Hair: Styling, Culture and Fashion

This volume, co-edited by Sarah Cheang and Geraldine Biddle-Perry, brought together new essays by eighteen authors on the cultural meanings of hair. The dynamic role of head and body hair for social expression is explored in this cross-cultural collection that encompasses fashion, film, art, history, literature, performance and consumer culture, with specific contributions by Sarah on the manipulation hair in the production of racial difference. In 2009, she also co-organised with Geraldine-Biddle Perry the conference ‘Hair Stories: Practice, Culture, Theory’ (V&A/London College of Fashion), a unique event that brought international scholars of hair into dialogue with artists, hair stylists, curators and film and TV make up professionals. Sarah has acted as an advisor on hair cultures for organisations as varied as magazines Vogue and ElleNational Geographic television channel, and Dove international marketing. She continues to contribute to hair-related research projects and events, for example HAIR! Human hair in fashion and textiles, Centraal Museum Utrecht (2016) and The Personal, Fashionable and Archival Spaces of Hair symposium, Somerset House, London (2016). Alongside a range of publications exploring histories of hair human hair, especially in relation to race, Sarah has developed a body of photographic artworks, first exhibited artist in the exhibition Hair Human Stories (The Library Space, London, 7-26 June 2018).

Books

Cheang, S. (forthcoming) Sinophilia: Fashion, Western Modernity and Things Chinese after 1900. London: I. B. Tauris 

Edited Books

Cheang, S. and Biddle-Perry, G. (eds.) (2008) Hair: Styling, Culture and Fashion. Oxford: Berg

Articles and chapters in edited books

Cheang, S. (forthcoming) ‘Fashion, Chinoiserie and the Transnational: Material Translations between China, Japan and Britain’, in P. Chu and J. Milam (eds.), Beyond Chinoiseries: Artistic Encounters between China and the West during the Qing Dynasty. Leiden: Brill

Cheang, S. (2016) ‘Being Human: Hair, Skin and the Work of Silvia B.’ in Silvia B.: Of Beauty and Doubt. Heijningen: Jap Sam Books

Cheang, S. (2017) ‘Ethnicity’, in L. Baxter (ed.), A Cultural History of Dress and Fashion volume 5 (Age of Empire). London: Bloomsbury

Cheang, S. (2015) ‘Fashion, Chinoiserie and Modernism’ in A. Witchard (ed.), Chinoiserie and British Modernism, Edinburgh: University of Edinburgh Press, 133-155

Cheang, S. (2014) ‘Re-imagining the Dragon Robe: China Chic in Early Twentieth Century European Fashion’, in M. Nosch, Z. Feng and L. Varadarajan (eds.), Global Textile Encounters, Oxford: Oxbow Books, 205-211

Cheang, S. (2013) ‘To the Ends of the Earth: Fashion and Ethnicity in the Vogue Fashion Shoot’ in D. Bartlett, S. Cole and A. Rocamora (eds.), Fashion Media. London: Berg, 35-45

Cheang, S. (2013) ‘Selling China: Class, Gender and Orientalism at the Department Store’, in L. Iarocci (ed.) Visual Merchandising: The Image of Selling. Farnham: Ashgate, 117-136

Cheang, S. and Biddle-Perry, G. (2011) ‘Hair’, in Berg Encyclopedia of World Dress and Fashion, online update

Cheang, S. (2010) ‘Chinese robes in western interiors: transitionality and transformation’, In A. Myzelev and J. Potvin (eds.), Fashion, Interior Design and the Contours of Modern Identity. Farnham: Ashgate, 125-145.

Cheang, S. (2008) ‘Roots: Hair and Race’, in G. Biddle-Perry and S. Cheang (eds.), Hair: Styling, Culture and Fashion, Oxford: Berg, 27-42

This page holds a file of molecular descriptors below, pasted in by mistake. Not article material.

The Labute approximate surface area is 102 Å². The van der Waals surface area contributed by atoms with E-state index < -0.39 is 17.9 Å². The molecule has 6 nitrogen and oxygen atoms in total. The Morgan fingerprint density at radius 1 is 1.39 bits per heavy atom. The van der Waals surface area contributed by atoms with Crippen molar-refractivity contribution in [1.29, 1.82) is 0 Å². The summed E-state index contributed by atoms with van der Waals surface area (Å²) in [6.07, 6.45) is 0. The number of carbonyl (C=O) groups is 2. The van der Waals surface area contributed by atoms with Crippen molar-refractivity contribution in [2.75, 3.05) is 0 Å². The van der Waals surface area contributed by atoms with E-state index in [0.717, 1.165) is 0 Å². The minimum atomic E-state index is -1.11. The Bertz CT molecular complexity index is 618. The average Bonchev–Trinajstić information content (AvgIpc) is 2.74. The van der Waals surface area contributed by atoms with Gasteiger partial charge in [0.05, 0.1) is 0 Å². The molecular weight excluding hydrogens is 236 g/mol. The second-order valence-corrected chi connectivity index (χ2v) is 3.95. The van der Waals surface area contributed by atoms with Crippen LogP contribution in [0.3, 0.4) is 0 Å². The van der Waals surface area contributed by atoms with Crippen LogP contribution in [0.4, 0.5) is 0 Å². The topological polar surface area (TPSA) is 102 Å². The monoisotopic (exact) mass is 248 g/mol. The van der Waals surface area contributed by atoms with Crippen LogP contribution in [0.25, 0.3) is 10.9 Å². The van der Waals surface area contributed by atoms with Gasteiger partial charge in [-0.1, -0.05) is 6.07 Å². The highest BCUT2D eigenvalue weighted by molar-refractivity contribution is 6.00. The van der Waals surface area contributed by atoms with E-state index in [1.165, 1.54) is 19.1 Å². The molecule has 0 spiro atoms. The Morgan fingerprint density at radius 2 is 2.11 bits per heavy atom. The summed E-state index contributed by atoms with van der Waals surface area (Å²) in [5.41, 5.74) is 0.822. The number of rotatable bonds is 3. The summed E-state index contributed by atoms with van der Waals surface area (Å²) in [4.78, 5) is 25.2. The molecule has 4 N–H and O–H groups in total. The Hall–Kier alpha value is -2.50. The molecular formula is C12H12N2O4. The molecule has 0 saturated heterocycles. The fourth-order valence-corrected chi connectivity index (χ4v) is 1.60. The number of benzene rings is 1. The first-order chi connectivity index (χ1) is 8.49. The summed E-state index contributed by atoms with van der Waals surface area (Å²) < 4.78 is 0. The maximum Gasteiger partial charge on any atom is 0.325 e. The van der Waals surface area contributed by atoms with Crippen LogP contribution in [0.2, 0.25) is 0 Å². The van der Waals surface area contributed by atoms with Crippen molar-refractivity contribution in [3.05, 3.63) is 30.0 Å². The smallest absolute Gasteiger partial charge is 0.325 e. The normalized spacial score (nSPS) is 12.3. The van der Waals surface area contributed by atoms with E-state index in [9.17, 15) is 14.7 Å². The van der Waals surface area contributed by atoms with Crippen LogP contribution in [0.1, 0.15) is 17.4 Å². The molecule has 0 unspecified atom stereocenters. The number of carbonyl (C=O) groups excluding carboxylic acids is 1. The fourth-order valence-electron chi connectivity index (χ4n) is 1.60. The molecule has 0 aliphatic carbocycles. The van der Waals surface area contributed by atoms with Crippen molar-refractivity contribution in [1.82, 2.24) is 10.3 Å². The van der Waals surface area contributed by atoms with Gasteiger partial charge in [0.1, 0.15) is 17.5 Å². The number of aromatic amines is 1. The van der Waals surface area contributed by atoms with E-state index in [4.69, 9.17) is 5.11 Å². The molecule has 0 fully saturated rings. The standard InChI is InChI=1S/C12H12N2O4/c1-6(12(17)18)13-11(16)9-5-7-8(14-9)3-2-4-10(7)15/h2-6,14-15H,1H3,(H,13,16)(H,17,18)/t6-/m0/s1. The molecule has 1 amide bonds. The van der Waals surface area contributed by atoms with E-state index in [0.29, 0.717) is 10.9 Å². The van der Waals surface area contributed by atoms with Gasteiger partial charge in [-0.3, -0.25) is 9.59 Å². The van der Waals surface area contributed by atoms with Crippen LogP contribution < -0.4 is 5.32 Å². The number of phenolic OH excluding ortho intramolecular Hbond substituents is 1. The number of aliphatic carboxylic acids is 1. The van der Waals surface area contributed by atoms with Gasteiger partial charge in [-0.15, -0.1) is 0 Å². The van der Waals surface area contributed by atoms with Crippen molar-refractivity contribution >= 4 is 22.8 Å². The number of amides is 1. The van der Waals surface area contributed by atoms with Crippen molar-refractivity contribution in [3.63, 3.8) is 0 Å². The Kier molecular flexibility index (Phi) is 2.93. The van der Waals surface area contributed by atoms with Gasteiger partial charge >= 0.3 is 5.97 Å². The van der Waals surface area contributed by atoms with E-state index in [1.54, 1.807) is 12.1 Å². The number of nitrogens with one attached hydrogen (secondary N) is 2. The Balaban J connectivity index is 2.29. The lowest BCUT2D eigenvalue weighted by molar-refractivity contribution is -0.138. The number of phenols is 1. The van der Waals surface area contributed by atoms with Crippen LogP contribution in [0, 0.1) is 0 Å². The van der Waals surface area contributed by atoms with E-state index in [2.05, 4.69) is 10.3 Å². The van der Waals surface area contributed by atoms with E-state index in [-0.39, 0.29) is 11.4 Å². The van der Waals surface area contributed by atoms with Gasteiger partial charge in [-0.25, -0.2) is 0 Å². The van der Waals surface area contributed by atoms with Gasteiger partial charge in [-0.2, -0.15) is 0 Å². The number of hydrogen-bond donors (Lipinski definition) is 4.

Cheang, S. (2008) ‘What’s in a Chinese Room?: 20th Century Chinoiserie, Modernity and Femininity’ in D. Beevers (ed.), Chinese Whispers: Chinoiserie in Britain 1650-1930, Brighton: The Royal Pavilion & Museums, 74-81

Cheang, S. (2001) ‘The Dogs of Fo: Gender, Identity and Collecting.’ In A. Shelton (ed.), Collectors: Expressions of Self and Other. London/Coimbra: Horniman Museum/Museu Antropologicao da Universidade de Coimbra, 55-72

Journal Articles

Cheang, S and E. Kramer (2017) ‘Fashion and East Asia: Cultural Translations and East Asian Perspectives’, International Journal of Fashion Studies 4.2, 145-155.

Cheang, S. (2017) “Specimens of Coiffures”: Hair, Fashion, Race and Ethnicity’, Studies in Textiel 5, 89-103.

Cheang, S. (2008) ‘Dragons in the Drawing Room: Chinese Embroideries in British Homes, 1860–1949’, Textile History 39 (2), 223-249

Cheang, S. (2008) ‘“Our Missionary Wembley”: China, Local Community and The British Missionary Empire, 1901-1924’, East Asian History issue 32/33 (June 2007/Dec 2007), 177-198

Cheang, S. (2007) ‘Selling China: Class, Gender and Orientalism at the Department Store’, Journal of Design History 20.1, 1-16.

Cheang, S. (2006) ‘Women, Pets and Imperialism: The British Pekingese Dog and Nostalgia for Old China’, Journal of British Studies. 45.2 (April), 359-387

Sarah Cheang is a regular reviewer of manuscript proposals for Bloomsbury Publishers, and for academic journals such as Journal of Design HistoryThe Design JournalFashion TheoryInternational Journal of Fashion Studies; Textile HistoryEast Asian History, and Journal of Brand Management.

Sarah has also been a member of the steering committee of the Non-Western Fashion conference series/Research Collective for Decolonizing Fashion since 2013, and is on the editorial board for The Handbook of Research on Global Management and Merchandising (IGI Global). She is also a member of the advisory board for the Fashion and Race database and a founder member of the OPEN research collective. She chaired the Design History Society Equalities Working Group 2019-20.

Sarah curated the twentieth-century section of the exhibition Chinese Whispers: Chinoiserie in Britain 1650–1930 (Brighton Museum and Royal Pavilion, 2008), and acted as consultant on Chinese embroideries for Japan-tastic: Japanese Inspired Patterns for the British Home, 1880-1930 (Museum of the Domestic Design and Architecture, Middlesex University 2009–2010).